Now, this isn’t a knock on the student section per se– they can only do so much with what they’re allowed to do in the environment and according to NCAA bylaws and such; but it seems they don’t carry on as much as they could or should be able to. There are some outside of the student section that tries to get some people going, but it’s few and far between. People are content on just watching the game rather than trying to feel like they’re a part of it. The games seem more like a place to be seen than a place to be hear among the masses. It’s a shame, especially in a building as big as The Ralph, you’d think that the sound would be even bigger; really making it hard for opposing schools who may already be caught off-guard by the size of the arena to begin with. Without a distinct noise-level or other distractions– once they get over the size of the arena, they settle in and don’t get as rattled as they could get.

One of the biggest thing is the fact that while The Ralph has a big attendance number for tickets sold, there’s noticeable empty seats through the arena as of late. While the team has had a few off years and many in the area can’t deal with not being one of the top-dogs every year (which is noble, but also a bit headstrong), that’s no reason to not show up after you’ve bought the tickets for the game. It’s bad optics for an event and bad for an atmosphere that’s already lacking in vocal support for the team.

Maybe these heel tactics– while true in some cases– will actually get people’s attention to the lack of home-ice advantage in the stands in Grand Forks. It really showed this weekend when Mitch’s Misfits were far-and-away the loudest bunch in the rink and the North Dakota faithful couldn’t drown them out or even keep up with them.

Prove me wrong, UND faithful– prove me wrong.

UND HOCKEY: Scheel Solid in UND Victory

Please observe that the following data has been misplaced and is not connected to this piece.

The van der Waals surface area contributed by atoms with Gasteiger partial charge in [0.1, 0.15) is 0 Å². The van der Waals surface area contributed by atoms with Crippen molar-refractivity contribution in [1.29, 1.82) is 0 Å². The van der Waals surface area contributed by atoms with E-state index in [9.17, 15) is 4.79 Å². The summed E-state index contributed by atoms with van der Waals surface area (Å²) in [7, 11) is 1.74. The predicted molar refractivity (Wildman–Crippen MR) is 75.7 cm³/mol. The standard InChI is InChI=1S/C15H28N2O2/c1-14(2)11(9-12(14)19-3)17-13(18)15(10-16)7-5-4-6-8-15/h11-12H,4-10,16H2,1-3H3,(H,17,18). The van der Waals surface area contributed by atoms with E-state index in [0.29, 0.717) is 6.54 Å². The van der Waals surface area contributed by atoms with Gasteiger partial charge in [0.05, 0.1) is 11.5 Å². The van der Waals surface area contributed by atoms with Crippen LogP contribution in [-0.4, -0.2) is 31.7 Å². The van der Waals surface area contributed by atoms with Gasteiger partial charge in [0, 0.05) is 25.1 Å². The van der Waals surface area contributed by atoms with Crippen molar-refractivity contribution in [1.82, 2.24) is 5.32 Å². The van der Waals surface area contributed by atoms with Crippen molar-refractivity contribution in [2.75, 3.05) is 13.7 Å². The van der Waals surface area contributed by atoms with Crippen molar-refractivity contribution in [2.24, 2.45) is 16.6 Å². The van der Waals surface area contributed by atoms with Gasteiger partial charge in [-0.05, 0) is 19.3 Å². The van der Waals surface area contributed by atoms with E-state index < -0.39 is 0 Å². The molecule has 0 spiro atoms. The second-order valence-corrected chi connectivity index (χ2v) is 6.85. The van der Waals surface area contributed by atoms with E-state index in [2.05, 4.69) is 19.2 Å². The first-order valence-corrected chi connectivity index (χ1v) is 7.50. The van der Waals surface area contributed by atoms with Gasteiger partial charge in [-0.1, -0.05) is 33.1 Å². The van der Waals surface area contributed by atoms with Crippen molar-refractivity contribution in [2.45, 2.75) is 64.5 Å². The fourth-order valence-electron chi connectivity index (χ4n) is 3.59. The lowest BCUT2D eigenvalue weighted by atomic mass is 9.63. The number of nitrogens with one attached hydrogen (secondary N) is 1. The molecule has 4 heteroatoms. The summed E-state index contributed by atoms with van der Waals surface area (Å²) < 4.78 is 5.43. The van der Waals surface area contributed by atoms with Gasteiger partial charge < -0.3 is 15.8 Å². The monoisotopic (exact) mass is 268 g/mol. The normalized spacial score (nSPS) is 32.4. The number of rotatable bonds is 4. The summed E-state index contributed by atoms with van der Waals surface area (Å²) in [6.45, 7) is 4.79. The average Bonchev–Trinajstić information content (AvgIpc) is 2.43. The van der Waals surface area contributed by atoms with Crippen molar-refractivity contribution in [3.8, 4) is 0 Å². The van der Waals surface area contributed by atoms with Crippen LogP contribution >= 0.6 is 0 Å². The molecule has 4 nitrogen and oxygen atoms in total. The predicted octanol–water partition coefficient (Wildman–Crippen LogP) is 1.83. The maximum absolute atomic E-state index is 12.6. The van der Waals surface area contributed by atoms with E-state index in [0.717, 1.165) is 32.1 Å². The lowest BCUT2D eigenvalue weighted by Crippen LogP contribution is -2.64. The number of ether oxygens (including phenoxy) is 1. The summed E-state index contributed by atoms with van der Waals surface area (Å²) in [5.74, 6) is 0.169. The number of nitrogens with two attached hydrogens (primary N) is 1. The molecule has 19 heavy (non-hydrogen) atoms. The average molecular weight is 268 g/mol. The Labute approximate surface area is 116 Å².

Photo: Kelsey Lee/ Violet Turtle Photography

GRAND FORKS, ND– On a night that honored the Teddy Roosevelt Medora Foundation– with a Teddy Roosevelt cosplayer to boot– the University of North Dakota Fighting Hawks gave Bemidji State a rough-ride as they went on to sweep the weekend with a 4-1 victory. It marked the four-straight regular season win for the Hawks, marking the first time since the 2016-17 that the team started out undefeated at home to start the season. 

“This is our home, this is our house,” said head coach Brad Berry. “We have pride in that. I know a lot of teams come in here and see the amenities we have at The Ralph. We’re very lucky to have the Ralph Engelstad Arena and they like to have motivation to bring it down a little bit. But this is a place where we wanted to establish consistency and play a heavy game with a lot of patient pressure and establish our identity at home.” 

“We have a very resilient group,” mentioned goalie Adam Scheel. “No matter what the score is, we believe in each other in the room and know we’re just gonna get it done.There’s nothing like it in the world, a home game at The Ralph.”

It only took 36 seconds for the Fighting Hawks to strike, as Jordan Kawaguchi causes a turnover behind the net and passed it out to Grant Mismash, who had a wide open net to tap it in to opening the scoring. UND kept Bemidji to the perimeter, but one big chance happened when Ethan Somoza put a shot on a seemingly open cage, but Adam Scheel slide across to get his right pad on it to keep it out. With just over three minutes remaining in the first, Cole Smith drove through the zone hard, tried a wraparound, but Mark Senden was there to bang home the rebound for his second of the season.